Search Images Maps Play YouTube News Gmail Drive More »
Sign in
Screen reader users: click this link for accessible mode. Accessible mode has the same essential features but works better with your reader.

Patents

  1. Advanced Patent Search
Publication numberUS2557401 A
Publication typeGrant
Publication dateJun 19, 1951
Filing dateJan 10, 1945
Priority dateJan 10, 1945
Publication numberUS 2557401 A, US 2557401A, US-A-2557401, US2557401 A, US2557401A
InventorsAgins George, Richard Y Miner
Original AssigneeArma Corp
Export CitationBiBTeX, EndNote, RefMan
External Links: USPTO, USPTO Assignment, Espacenet
Remote control apparatus
US 2557401 A
Abstract  available in
Images(3)
Previous page
Next page
Claims  available in
Description  (OCR text may contain errors)

June 19, 1951 G. AGINSETAL REMOTE CONTROL APPARATUS 3 Sheets-Sheet 1 Filed Jan. 10, 1945 INVENTORS I George Agim Richard Y M'ner BY M ATTORNEY June 19, 1951 G. AGINS ETAL REMOTE CONTROL APPARATUS 3 Sheets-Sheet 2 Filed Jan. 10, 1945 INVENTORS George Agina Richard K Miner M @474; ATTORNEY G. AGINS ET AL REMQTE CONTROL APPARATUS June l9, 1951 3 Sheets-Sheet 3 Filed Jan. 10, 1945 IN VEN TORS George Agim chard Y. Miner ATTORNEY Patented June 19, 1951 2,557,401 REMOTE CONTROL APPARATUS George Agins, Brooklyn, and Richard Y. Miner,

New York, N. Y., assignors to Anna Corporation, Brooklyn, N.- Y., a corporation of New York Application January 10, 1945, Serial No. 572,178

This invention relates to attack against a moving enemy from a base by means of a rayguided missile.

An object is to provide a method of control whereby a missile is guided toward collision with an enemy craft all during the time after it has left the launching station until it explodes near the enemy craft.

Another object is to provide a self-steering submarine torpedo which shall travel in predetermined relation to rays emitted from a target, till detonation occurs.

Our invention is particularly concerned with a missile or projectile capable of changing its own course after launching which no ordinary projectile can do, it being well understood that if a target changes course or speed after an ordinary projectile, aimed to hit it has left its gun, a miss i sure to be registered.

The plan is to "illuminate the target, preferably by means of a radar transmitter, then to launch the missile or torpedo and guide it by rays reflected back from the target. Our new guided projectile or missile is launched into the air (or water), picks up these rays and guiding itself upon them, chooses a course which will bring it closer and closer to the target. In this way a target will be hit, no matter what evasive tactics it employs.

We are well aware that to guide a missile to a target along rays therefrom has been proposed, but such methods cause the missile, to be launched in the general direction of the target, and then propose to have it swing around a curve and chase the target until it is hit. Or the missile is kept in the line of sight to the target by rays reaching it directly from the tracking radar. In this connection we have found, that, for straight flight these methods are fairly feasible, but if a target undertakes evasive action, the rapid turns necessary to the missile, cause centrifugal forces within it of magnitudes too great for practical design. Our calculations have shown such forces to reach a maximum of even 100 G, under extreme conditions.

However, in the methods which we propose, no very great centrifugal forces are encountered, since the projectile travels, once it has oriented itself after launching, for the most part-fairly straight so long as the target flies straight, and does not change speed. Our novel missile, shortly after launching, chooses, preferably, a collision course to the target while it ray-guided control faces in a different direction, that is,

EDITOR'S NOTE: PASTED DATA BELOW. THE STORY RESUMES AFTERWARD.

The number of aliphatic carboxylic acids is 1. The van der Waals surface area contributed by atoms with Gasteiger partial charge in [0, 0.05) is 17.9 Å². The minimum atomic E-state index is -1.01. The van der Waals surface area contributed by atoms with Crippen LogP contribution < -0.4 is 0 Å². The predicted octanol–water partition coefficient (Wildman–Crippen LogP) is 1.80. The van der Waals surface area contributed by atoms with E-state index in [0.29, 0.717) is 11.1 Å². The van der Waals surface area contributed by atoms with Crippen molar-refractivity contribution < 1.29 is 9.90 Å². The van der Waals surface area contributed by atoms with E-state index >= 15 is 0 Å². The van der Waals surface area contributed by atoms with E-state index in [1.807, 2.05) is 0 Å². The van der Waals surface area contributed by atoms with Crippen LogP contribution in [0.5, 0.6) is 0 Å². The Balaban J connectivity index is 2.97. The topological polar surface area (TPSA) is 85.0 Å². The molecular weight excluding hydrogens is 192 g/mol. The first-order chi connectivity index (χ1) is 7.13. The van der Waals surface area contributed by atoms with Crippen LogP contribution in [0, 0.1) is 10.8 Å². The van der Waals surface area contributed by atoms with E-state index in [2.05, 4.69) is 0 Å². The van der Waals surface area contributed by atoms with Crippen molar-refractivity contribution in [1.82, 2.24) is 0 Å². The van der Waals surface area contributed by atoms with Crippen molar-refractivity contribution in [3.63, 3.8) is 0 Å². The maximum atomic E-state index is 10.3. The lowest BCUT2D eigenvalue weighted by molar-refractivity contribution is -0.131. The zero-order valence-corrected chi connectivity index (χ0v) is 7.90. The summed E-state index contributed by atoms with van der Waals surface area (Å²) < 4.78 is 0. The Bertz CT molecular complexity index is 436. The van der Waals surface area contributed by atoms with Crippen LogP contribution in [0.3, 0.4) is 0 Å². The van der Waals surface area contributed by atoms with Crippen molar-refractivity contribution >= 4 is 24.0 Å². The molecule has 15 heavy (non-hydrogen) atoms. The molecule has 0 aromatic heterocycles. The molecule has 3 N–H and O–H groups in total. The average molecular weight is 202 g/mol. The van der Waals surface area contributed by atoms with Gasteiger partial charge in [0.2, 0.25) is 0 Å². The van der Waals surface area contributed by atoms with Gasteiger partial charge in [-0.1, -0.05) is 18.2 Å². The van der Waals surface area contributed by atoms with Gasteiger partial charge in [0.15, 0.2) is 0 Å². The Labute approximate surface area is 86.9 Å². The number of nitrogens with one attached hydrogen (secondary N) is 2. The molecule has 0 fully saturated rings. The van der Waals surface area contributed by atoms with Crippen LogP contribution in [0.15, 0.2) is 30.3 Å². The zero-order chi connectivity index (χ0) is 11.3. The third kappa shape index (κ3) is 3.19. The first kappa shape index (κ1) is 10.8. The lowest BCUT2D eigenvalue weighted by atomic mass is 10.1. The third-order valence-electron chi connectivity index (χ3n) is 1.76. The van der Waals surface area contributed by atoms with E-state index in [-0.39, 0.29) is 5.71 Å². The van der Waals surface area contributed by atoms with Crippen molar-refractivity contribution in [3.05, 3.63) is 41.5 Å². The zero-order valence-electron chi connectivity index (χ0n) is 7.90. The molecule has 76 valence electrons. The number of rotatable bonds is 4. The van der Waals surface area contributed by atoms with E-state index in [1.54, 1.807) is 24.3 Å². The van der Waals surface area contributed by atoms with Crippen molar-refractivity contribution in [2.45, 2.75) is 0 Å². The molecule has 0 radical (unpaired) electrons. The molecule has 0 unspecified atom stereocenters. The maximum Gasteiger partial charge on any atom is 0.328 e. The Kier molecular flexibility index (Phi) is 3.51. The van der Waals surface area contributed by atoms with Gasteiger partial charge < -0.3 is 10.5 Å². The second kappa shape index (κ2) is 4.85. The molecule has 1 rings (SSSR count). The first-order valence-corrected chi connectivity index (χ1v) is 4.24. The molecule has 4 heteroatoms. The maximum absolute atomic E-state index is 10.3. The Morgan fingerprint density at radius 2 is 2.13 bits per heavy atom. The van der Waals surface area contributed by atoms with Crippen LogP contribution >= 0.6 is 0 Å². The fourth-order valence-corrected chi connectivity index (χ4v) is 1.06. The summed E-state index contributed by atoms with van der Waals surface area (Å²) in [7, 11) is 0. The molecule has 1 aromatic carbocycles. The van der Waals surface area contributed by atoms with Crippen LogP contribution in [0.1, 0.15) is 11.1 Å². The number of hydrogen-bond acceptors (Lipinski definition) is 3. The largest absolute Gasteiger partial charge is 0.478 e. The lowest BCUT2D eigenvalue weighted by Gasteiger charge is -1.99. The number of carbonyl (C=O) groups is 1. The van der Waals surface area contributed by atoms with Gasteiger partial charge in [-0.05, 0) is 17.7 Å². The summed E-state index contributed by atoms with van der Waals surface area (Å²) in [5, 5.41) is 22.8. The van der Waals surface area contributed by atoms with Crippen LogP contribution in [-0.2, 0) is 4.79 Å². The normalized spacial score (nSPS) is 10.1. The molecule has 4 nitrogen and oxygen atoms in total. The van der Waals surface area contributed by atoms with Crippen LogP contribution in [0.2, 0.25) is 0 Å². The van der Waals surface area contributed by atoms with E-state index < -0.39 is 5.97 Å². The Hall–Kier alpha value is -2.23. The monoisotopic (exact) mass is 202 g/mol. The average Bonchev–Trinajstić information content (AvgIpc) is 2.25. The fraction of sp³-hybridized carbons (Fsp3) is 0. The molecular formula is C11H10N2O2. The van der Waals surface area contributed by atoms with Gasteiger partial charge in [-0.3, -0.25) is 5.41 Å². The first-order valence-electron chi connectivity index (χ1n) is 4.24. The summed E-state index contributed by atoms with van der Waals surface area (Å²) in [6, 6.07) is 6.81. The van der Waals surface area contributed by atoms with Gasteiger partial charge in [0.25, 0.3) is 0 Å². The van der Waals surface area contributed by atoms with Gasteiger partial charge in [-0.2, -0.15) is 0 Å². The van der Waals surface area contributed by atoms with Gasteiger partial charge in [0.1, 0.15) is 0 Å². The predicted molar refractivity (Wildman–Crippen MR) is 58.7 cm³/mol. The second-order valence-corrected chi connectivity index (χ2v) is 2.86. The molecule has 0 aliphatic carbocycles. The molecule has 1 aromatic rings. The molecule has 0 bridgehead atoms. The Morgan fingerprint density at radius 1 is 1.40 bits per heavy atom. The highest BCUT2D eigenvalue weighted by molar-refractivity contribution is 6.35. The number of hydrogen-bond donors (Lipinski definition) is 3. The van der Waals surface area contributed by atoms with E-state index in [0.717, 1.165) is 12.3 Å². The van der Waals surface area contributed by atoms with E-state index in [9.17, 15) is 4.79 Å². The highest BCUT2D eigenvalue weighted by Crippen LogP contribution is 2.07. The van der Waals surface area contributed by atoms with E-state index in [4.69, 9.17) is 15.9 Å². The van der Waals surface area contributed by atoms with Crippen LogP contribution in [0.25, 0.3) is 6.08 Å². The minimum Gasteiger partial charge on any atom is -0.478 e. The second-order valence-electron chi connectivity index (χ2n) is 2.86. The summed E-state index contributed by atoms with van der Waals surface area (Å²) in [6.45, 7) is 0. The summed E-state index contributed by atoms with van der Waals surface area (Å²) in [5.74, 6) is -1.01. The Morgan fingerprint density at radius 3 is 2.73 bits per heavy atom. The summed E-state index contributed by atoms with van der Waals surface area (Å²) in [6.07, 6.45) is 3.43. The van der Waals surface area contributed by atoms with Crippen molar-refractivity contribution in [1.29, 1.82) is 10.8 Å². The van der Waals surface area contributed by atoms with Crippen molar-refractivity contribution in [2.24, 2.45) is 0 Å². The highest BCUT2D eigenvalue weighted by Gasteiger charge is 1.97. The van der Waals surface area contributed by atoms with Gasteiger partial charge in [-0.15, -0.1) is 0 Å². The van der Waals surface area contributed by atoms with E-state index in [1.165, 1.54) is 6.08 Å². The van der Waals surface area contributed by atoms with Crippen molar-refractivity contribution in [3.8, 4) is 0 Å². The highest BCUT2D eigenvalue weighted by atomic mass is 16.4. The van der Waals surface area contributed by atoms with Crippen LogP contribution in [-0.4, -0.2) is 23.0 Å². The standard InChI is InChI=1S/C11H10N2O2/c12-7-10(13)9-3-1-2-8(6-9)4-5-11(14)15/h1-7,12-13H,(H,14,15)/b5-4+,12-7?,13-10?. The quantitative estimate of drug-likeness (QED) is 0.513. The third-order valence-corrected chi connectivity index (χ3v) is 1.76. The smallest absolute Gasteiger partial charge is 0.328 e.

towards the target. The preferred method, car

15 Claims. (01. 244,-14)

ried out automatically by the apparatus of our invention, it will be seen, is the method which could be used by a swimmer bearing a hand grenade in an attack on a moving boat, for in-' stance. Such a swimmer, accordin to our new method, would launch himself into the watertowards the then position of the boat, keep his eyes on the same while swinging his body around towards parallelism with its motion and at the same time pivotin his head on his body in opposite sense to the swinging of his body in order to keep in View the boat. Eventually, the swimmer having more speed than the boat, the head, with eyes fixed on the target, would crease to turn further on the body and the body cease to change course because the swimmer, by so maneuvering, would have gotten his body on collision course to the boat, meetin it after an interval determined by the excess of speed the swimmer has over the boat, as is well understood.

For a more complete understanding of the invention, reference may be had to the accompanying drawings, in which:

Figure 1 is a schematic diagram illustrating the general mode of operation of the missile guiding apparatus of this invention, prior to flight of the missile;

Fig. 2 is a similar diagram, illustrating conditions during flight of the missile toward the target;

Fig. 3 is a perspective view of the guided missile of this invention, certain portions being shown exposed with the casing broken away in the interest of clarity;

Fig. 3a illustrates a modified form of the gyro scope control system of Fig. 3;

Fig. 4 is a perspective view of the missile of this invention, including the housing which is incompletely shown in Fig. 3;

Fig, 5 is a perspective view of a wing-borne modification of the missile of this invention, the housing being broken away to show the interior construction; and

Fig. 6 illustrates diagrammatically an electromechanical induction resolver utilized for introducing corrections into the steering mechanism of the missile shown in Fig. 5.

Referring to Fig. 1 of the drawings, numerallfl designates a conventional radar or other ray transmitter, which keeps track of, and projects waves against, a moving target, for instance an: